“Ian McCall came in at the start of the season and built a really strong squad, then Yogi and Owen Coyle took over halfway through and saw us over the line. They didn’t really change much, just put their own wee twist on things. We were a settled squad and because we were winning most weeks the team really picked itself!”
“It was probably one of the strongest squads I was involved with at Falkirk. When a manager leaves you think they’re going to come back to try and get their best players but thankfully the boys stuck together, and we managed to see it through.”
Throughout his time with Falkirk Jamie was in the first team almost every week. He puts this down to one thing, hard work!
“It’s something I try and drum into my own boy; don’t take it for granted, you’ve got to earn your place in the team, to work hard in training. I did always try and do my best and put a shift in, which gives you the best chance to get in the team or keep your place. With all the managers I had at Falkirk if you were putting the work in and you deserved your place in the team you would get it.”
While Jamie played for The Bairns current Falkirk manager Lee Miller was making a name for himself in the navy blue as a talented youngster. The now 45-year-old always sensed the young striker would go on to be a success.
“Lee was in the youth team when I joined. Both him and Mark Kerr broke through into the first team while I was there. You always kind of knew the two of them were going to go on to bigger and better things, and the two of them have had great careers.”
“Lee’s obviously steering the ship now, alongside David McCracken, and I wish them nothing but luck. I always thought he’d go into management, although I think even he would admit he wouldn’t have expected to do it so early in his career, when he was still playing! It’s a real pity the league was cut short because I genuinely think they would’ve gone on to win the league.”
Jamie left The Bairns after nearly 200 games at the club for a try at the SPL with Aberdeen. He remains a firm favourite among the Falkirk fans after his five-year spell at Brockville.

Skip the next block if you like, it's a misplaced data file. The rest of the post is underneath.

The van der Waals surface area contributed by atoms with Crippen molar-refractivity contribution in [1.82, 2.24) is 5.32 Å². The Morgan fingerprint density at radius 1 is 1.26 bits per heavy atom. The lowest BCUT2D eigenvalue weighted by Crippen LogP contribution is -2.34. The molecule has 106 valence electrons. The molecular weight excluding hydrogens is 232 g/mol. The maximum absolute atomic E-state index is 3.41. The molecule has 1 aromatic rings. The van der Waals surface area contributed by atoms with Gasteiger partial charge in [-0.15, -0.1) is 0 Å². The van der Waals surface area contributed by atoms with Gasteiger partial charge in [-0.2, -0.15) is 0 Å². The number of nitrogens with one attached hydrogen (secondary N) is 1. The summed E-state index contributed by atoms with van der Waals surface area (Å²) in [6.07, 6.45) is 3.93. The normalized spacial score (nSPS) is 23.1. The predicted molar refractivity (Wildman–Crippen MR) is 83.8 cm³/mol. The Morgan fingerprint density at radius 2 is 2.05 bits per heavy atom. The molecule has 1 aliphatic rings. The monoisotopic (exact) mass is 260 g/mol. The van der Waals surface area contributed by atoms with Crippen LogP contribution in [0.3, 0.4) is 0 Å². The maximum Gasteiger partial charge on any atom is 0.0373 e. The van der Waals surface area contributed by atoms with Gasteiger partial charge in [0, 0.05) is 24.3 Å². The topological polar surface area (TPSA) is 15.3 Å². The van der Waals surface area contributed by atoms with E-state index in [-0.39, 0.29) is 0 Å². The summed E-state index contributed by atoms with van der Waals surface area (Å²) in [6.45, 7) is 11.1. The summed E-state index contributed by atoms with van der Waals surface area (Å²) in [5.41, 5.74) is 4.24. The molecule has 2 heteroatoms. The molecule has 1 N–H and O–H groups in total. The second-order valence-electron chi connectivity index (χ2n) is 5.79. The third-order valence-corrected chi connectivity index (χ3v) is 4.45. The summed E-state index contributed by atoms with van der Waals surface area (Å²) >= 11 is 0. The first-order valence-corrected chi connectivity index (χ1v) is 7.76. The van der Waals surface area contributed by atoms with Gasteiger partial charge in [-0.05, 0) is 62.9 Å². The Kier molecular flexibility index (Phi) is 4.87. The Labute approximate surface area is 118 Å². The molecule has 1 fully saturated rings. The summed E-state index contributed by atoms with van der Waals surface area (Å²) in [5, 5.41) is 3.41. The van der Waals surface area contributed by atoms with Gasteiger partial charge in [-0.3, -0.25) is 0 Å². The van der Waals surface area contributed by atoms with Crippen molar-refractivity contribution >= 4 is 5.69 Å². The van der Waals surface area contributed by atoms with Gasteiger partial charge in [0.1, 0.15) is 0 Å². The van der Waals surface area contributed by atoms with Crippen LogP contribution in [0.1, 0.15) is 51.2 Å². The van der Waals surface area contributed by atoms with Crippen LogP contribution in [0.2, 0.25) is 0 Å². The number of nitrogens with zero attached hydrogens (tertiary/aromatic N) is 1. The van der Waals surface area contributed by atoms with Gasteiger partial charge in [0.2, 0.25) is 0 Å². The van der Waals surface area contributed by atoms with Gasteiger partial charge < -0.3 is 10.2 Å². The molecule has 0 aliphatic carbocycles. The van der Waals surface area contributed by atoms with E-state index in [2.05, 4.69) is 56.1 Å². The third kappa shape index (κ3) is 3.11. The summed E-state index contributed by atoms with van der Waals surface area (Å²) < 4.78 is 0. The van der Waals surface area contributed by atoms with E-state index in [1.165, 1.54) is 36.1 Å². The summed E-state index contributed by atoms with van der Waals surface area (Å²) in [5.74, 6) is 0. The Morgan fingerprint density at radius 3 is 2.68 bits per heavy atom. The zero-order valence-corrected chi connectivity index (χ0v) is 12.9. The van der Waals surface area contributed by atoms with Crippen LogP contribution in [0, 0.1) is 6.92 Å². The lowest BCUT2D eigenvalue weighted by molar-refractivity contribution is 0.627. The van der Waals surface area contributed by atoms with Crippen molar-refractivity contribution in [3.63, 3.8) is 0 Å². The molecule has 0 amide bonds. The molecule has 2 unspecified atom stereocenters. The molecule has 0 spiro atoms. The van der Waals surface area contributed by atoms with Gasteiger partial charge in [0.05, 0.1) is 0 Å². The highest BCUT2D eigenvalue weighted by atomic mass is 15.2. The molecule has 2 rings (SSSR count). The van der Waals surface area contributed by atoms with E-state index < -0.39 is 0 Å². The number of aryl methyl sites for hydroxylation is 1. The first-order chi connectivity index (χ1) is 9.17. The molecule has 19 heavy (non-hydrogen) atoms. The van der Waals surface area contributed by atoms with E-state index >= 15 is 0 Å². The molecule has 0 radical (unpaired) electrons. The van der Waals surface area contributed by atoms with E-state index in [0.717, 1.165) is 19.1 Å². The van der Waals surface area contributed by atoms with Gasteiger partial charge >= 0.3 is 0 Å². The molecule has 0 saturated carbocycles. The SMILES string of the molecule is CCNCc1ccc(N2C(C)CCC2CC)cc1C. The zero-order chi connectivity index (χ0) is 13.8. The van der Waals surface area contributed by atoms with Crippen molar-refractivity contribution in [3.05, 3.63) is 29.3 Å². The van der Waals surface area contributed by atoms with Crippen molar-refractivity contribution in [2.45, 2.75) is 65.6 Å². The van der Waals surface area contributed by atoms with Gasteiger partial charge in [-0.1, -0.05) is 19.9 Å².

“It’s difficult to please everybody but I think I had a good relationship with most of the fans in my five years at Falkirk. Hopefully they saw the effort I put in when I wore the jersey, the club is still very special to me.”
“It got to the end of the season and we didn’t get promotion, and there was interest from Aberdeen for myself. If we’d got promotion I 100% would’ve stayed, but with that being the second time we didn’t get it despite earning it I really wanted to give the Premier League a shot and challenge myself.”
“Given the circumstances at the time I think it was probably the right thing to do but looking back six months down the line when I was at Aberdeen, I had one or two regrets after that.”
Jamie’s time in the North-East was cut short as injury and family illness brought an end to his time at Aberdeen. From there he moved down to St Johnstone, which brought with it a better balance after commuting to the Granite City from Glasgow for much of his time there.
The full back got back playing during his time in Perth with Billy Stark, who Jamie worked with at Celtic. The Saints narrowly lost out on promotion to the top tier but after Stark’s departure it was time to move on once again, this time to a Gretna side in the process of undergoing massive change under businessman Brooks Mileson.
“It was good, but it was strange! I went down to meet Brooks Mileson, when I first saw him, I thought he must be the groundsman! He came in with his cigarettes and his cleanliness was maybe a bit questionable, but what a guy, you’d honestly never meet a nicer guy than Brooks. After I’d spoken to him the decision was quite easy.”
“It was great. We flew through the leagues, sitting in the Second Division we probably had a lower Premier League team! Brooks’ motto was if you’re happy off the park you’ll be happy on the park, so that certainly helped things.”
After a whirlwind few years with The Anvils it was perhaps fitting that Jamie’s time with Gretna ended in a rather bizarre manner.
“I had a wee heart scare where I was basically told I’d taken a heart attack after I didn’t feel well after one of the Gretna games. It turned out it wasn’t, it was something else which mimics the symptoms, but I’d still be out for a few months.”
“Going into December I was back training and we were due to play away at Ross County. The squad was up for the boys going to be involved in the game and myself, Steve Tosh and James Grady weren’t in the squad, and we got told we were to train with the youth team.”
“The writing was on the wall at that point and that was basically it. Going into the last six months of my contract we were told we were free to go if we could find another club.”
“It was totally out of nowhere; we’d been going reasonably well. I genuinely don’t think it was money related, there were still quite a lot of boys on pretty good money at the club, so if they were looking to cut costs they could’ve cut others and saved a lot more. I genuinely don’t know to this day what the reason was!”